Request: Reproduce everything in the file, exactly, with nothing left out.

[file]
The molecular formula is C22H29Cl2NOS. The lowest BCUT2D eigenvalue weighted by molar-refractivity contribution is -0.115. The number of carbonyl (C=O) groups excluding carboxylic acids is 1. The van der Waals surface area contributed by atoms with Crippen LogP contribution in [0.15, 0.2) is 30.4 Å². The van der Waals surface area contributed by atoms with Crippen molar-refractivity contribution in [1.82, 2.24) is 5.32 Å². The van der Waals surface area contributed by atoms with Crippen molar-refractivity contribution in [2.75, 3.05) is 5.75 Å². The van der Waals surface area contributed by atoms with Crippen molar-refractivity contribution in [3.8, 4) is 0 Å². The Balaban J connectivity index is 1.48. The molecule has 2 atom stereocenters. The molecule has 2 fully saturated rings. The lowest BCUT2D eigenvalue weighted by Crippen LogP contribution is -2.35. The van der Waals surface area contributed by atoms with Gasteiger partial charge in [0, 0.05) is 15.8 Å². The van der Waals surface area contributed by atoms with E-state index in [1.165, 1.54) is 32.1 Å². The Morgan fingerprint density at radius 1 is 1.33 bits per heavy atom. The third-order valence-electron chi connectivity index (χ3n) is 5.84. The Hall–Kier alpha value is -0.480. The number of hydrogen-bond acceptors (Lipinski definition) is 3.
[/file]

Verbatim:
The molecular formula is C22H29Cl2NOS. The lowest BCUT2D eigenvalue weighted by molar-refractivity contribution is -0.115. The number of carbonyl (C=O) groups excluding carboxylic acids is 1. The van der Waals surface area contributed by atoms with Crippen LogP contribution in [0.15, 0.2) is 30.4 Å². The van der Waals surface area contributed by atoms with Crippen molar-refractivity contribution in [1.82, 2.24) is 5.32 Å². The van der Waals surface area contributed by atoms with Crippen molar-refractivity contribution in [2.75, 3.05) is 5.75 Å². The van der Waals surface area contributed by atoms with Crippen molar-refractivity contribution in [3.8, 4) is 0 Å². The Balaban J connectivity index is 1.48. The molecule has 2 atom stereocenters. The molecule has 2 fully saturated rings. The lowest BCUT2D eigenvalue weighted by Crippen LogP contribution is -2.35. The van der Waals surface area contributed by atoms with Gasteiger partial charge in [0, 0.05) is 15.8 Å². The van der Waals surface area contributed by atoms with E-state index in [1.165, 1.54) is 32.1 Å². The Morgan fingerprint density at radius 1 is 1.33 bits per heavy atom. The third-order valence-electron chi connectivity index (χ3n) is 5.84. The Hall–Kier alpha value is -0.480. The number of hydrogen-bond acceptors (Lipinski definition) is 3.